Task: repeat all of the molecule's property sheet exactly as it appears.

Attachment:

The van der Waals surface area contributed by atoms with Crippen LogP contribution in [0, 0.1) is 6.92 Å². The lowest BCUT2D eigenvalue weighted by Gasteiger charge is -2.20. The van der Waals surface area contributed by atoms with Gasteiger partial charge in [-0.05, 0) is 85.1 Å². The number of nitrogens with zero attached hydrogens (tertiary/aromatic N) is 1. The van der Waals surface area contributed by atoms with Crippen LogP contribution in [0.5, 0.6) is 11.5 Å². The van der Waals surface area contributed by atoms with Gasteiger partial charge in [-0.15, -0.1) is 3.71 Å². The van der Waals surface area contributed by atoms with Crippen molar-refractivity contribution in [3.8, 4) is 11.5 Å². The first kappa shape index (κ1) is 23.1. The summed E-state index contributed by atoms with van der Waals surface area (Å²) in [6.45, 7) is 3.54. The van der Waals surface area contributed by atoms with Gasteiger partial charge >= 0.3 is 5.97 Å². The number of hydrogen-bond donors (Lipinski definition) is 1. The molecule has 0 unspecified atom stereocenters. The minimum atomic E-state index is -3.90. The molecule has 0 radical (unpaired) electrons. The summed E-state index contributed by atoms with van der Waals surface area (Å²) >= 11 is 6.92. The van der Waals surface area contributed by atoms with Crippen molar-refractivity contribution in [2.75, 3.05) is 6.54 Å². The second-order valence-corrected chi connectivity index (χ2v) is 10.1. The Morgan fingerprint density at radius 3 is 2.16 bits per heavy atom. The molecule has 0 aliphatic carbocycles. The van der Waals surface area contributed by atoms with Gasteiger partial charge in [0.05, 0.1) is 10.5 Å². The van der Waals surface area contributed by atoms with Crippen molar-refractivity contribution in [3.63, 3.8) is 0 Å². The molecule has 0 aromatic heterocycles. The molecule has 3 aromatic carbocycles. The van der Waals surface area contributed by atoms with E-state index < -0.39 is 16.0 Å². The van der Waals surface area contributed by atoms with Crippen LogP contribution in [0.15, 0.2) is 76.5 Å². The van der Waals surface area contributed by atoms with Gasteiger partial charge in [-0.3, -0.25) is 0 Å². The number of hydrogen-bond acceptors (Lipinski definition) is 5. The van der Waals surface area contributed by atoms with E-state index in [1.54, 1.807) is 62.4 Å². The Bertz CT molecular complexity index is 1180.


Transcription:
The van der Waals surface area contributed by atoms with Crippen LogP contribution in [0, 0.1) is 6.92 Å². The lowest BCUT2D eigenvalue weighted by Gasteiger charge is -2.20. The van der Waals surface area contributed by atoms with Gasteiger partial charge in [-0.05, 0) is 85.1 Å². The number of nitrogens with zero attached hydrogens (tertiary/aromatic N) is 1. The van der Waals surface area contributed by atoms with Crippen LogP contribution in [0.5, 0.6) is 11.5 Å². The van der Waals surface area contributed by atoms with Gasteiger partial charge in [-0.15, -0.1) is 3.71 Å². The van der Waals surface area contributed by atoms with Crippen molar-refractivity contribution in [3.8, 4) is 11.5 Å². The first kappa shape index (κ1) is 23.1. The summed E-state index contributed by atoms with van der Waals surface area (Å²) in [6.45, 7) is 3.54. The van der Waals surface area contributed by atoms with Gasteiger partial charge >= 0.3 is 5.97 Å². The number of hydrogen-bond donors (Lipinski definition) is 1. The molecule has 0 unspecified atom stereocenters. The minimum atomic E-state index is -3.90. The molecule has 0 radical (unpaired) electrons. The summed E-state index contributed by atoms with van der Waals surface area (Å²) >= 11 is 6.92. The van der Waals surface area contributed by atoms with Crippen molar-refractivity contribution in [2.75, 3.05) is 6.54 Å². The second-order valence-corrected chi connectivity index (χ2v) is 10.1. The Morgan fingerprint density at radius 3 is 2.16 bits per heavy atom. The molecule has 0 aliphatic carbocycles. The van der Waals surface area contributed by atoms with Gasteiger partial charge in [0.05, 0.1) is 10.5 Å². The van der Waals surface area contributed by atoms with Crippen molar-refractivity contribution in [3.63, 3.8) is 0 Å². The molecule has 0 aromatic heterocycles. The molecule has 3 aromatic carbocycles. The van der Waals surface area contributed by atoms with E-state index < -0.39 is 16.0 Å². The van der Waals surface area contributed by atoms with Crippen LogP contribution in [0.15, 0.2) is 76.5 Å². The van der Waals surface area contributed by atoms with Gasteiger partial charge in [-0.3, -0.25) is 0 Å². The number of hydrogen-bond acceptors (Lipinski definition) is 5. The van der Waals surface area contributed by atoms with E-state index in [1.54, 1.807) is 62.4 Å². The Bertz CT molecular complexity index is 1180.